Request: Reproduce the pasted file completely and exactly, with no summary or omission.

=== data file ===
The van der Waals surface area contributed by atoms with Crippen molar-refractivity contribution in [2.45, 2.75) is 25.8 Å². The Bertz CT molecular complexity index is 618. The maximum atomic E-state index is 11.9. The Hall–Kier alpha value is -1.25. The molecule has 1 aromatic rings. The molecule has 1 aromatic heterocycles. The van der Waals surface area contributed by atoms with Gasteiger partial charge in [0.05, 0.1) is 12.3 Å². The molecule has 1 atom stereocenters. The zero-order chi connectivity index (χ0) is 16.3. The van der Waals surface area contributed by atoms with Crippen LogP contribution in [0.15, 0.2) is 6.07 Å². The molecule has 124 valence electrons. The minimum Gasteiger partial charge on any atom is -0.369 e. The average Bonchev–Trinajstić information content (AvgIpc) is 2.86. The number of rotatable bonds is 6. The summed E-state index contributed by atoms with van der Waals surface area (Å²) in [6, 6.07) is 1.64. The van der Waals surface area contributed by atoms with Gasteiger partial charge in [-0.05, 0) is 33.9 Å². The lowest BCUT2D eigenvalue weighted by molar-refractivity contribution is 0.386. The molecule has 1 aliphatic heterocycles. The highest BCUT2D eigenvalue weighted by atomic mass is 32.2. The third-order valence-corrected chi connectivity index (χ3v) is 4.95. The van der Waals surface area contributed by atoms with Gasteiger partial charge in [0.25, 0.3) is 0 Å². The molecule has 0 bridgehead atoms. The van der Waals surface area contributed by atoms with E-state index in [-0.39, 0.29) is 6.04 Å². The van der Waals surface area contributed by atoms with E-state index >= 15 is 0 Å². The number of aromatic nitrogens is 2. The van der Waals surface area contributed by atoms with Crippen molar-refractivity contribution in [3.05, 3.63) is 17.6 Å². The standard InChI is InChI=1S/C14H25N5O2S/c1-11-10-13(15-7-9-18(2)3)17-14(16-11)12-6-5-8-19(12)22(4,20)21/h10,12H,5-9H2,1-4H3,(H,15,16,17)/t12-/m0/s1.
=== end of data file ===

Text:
The van der Waals surface area contributed by atoms with Crippen molar-refractivity contribution in [2.45, 2.75) is 25.8 Å². The Bertz CT molecular complexity index is 618. The maximum atomic E-state index is 11.9. The Hall–Kier alpha value is -1.25. The molecule has 1 aromatic rings. The molecule has 1 aromatic heterocycles. The van der Waals surface area contributed by atoms with Gasteiger partial charge in [0.05, 0.1) is 12.3 Å². The molecule has 1 atom stereocenters. The zero-order chi connectivity index (χ0) is 16.3. The van der Waals surface area contributed by atoms with Crippen LogP contribution in [0.15, 0.2) is 6.07 Å². The molecule has 124 valence electrons. The minimum Gasteiger partial charge on any atom is -0.369 e. The average Bonchev–Trinajstić information content (AvgIpc) is 2.86. The number of rotatable bonds is 6. The summed E-state index contributed by atoms with van der Waals surface area (Å²) in [6, 6.07) is 1.64. The van der Waals surface area contributed by atoms with Gasteiger partial charge in [-0.05, 0) is 33.9 Å². The lowest BCUT2D eigenvalue weighted by molar-refractivity contribution is 0.386. The molecule has 1 aliphatic heterocycles. The highest BCUT2D eigenvalue weighted by atomic mass is 32.2. The third-order valence-corrected chi connectivity index (χ3v) is 4.95. The van der Waals surface area contributed by atoms with Gasteiger partial charge in [0.25, 0.3) is 0 Å². The molecule has 0 bridgehead atoms. The van der Waals surface area contributed by atoms with E-state index in [-0.39, 0.29) is 6.04 Å². The van der Waals surface area contributed by atoms with E-state index >= 15 is 0 Å². The number of aromatic nitrogens is 2. The van der Waals surface area contributed by atoms with Crippen molar-refractivity contribution in [3.05, 3.63) is 17.6 Å². The standard InChI is InChI=1S/C14H25N5O2S/c1-11-10-13(15-7-9-18(2)3)17-14(16-11)12-6-5-8-19(12)22(4,20)21/h10,12H,5-9H2,1-4H3,(H,15,16,17)/t12-/m0/s1.